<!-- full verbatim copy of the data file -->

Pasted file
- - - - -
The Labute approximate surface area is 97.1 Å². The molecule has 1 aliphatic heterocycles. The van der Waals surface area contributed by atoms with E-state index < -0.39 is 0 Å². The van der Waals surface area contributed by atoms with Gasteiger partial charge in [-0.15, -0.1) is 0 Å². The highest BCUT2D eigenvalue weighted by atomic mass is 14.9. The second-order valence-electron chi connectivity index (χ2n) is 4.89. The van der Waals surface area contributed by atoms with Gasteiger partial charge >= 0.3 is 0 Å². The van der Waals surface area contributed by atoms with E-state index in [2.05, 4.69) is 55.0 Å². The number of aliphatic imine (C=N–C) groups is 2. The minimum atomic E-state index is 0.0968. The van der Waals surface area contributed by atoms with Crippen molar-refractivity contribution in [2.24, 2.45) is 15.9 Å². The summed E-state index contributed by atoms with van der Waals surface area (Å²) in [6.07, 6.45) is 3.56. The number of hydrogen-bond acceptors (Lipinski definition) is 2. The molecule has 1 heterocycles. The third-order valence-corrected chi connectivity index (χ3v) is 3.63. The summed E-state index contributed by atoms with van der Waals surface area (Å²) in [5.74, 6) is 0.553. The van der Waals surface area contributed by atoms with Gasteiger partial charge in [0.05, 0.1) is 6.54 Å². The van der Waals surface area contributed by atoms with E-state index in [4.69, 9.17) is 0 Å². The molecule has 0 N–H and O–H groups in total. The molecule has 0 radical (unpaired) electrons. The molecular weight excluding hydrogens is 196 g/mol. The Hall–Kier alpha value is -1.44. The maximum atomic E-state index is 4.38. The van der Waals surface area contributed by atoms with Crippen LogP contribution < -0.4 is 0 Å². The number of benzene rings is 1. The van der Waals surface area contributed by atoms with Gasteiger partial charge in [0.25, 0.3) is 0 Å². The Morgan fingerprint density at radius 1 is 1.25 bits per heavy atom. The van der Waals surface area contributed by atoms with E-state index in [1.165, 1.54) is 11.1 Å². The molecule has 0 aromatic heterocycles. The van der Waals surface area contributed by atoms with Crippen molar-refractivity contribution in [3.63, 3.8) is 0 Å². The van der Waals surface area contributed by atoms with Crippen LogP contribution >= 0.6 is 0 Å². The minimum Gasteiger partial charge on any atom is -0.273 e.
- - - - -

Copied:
The Labute approximate surface area is 97.1 Å². The molecule has 1 aliphatic heterocycles. The van der Waals surface area contributed by atoms with E-state index < -0.39 is 0 Å². The van der Waals surface area contributed by atoms with Gasteiger partial charge in [-0.15, -0.1) is 0 Å². The highest BCUT2D eigenvalue weighted by atomic mass is 14.9. The second-order valence-electron chi connectivity index (χ2n) is 4.89. The van der Waals surface area contributed by atoms with Gasteiger partial charge >= 0.3 is 0 Å². The van der Waals surface area contributed by atoms with E-state index in [2.05, 4.69) is 55.0 Å². The number of aliphatic imine (C=N–C) groups is 2. The minimum atomic E-state index is 0.0968. The van der Waals surface area contributed by atoms with Crippen molar-refractivity contribution in [2.24, 2.45) is 15.9 Å². The summed E-state index contributed by atoms with van der Waals surface area (Å²) in [6.07, 6.45) is 3.56. The number of hydrogen-bond acceptors (Lipinski definition) is 2. The molecule has 1 heterocycles. The third-order valence-corrected chi connectivity index (χ3v) is 3.63. The summed E-state index contributed by atoms with van der Waals surface area (Å²) in [5.74, 6) is 0.553. The van der Waals surface area contributed by atoms with Gasteiger partial charge in [0.05, 0.1) is 6.54 Å². The van der Waals surface area contributed by atoms with E-state index in [4.69, 9.17) is 0 Å². The molecule has 0 N–H and O–H groups in total. The molecule has 0 radical (unpaired) electrons. The molecular weight excluding hydrogens is 196 g/mol. The Hall–Kier alpha value is -1.44. The maximum atomic E-state index is 4.38. The van der Waals surface area contributed by atoms with Crippen LogP contribution < -0.4 is 0 Å². The number of benzene rings is 1. The van der Waals surface area contributed by atoms with Gasteiger partial charge in [0.25, 0.3) is 0 Å². The Morgan fingerprint density at radius 1 is 1.25 bits per heavy atom. The van der Waals surface area contributed by atoms with E-state index in [1.165, 1.54) is 11.1 Å². The molecule has 0 aromatic heterocycles. The van der Waals surface area contributed by atoms with Crippen molar-refractivity contribution in [3.63, 3.8) is 0 Å². The van der Waals surface area contributed by atoms with Crippen LogP contribution >= 0.6 is 0 Å². The minimum Gasteiger partial charge on any atom is -0.273 e.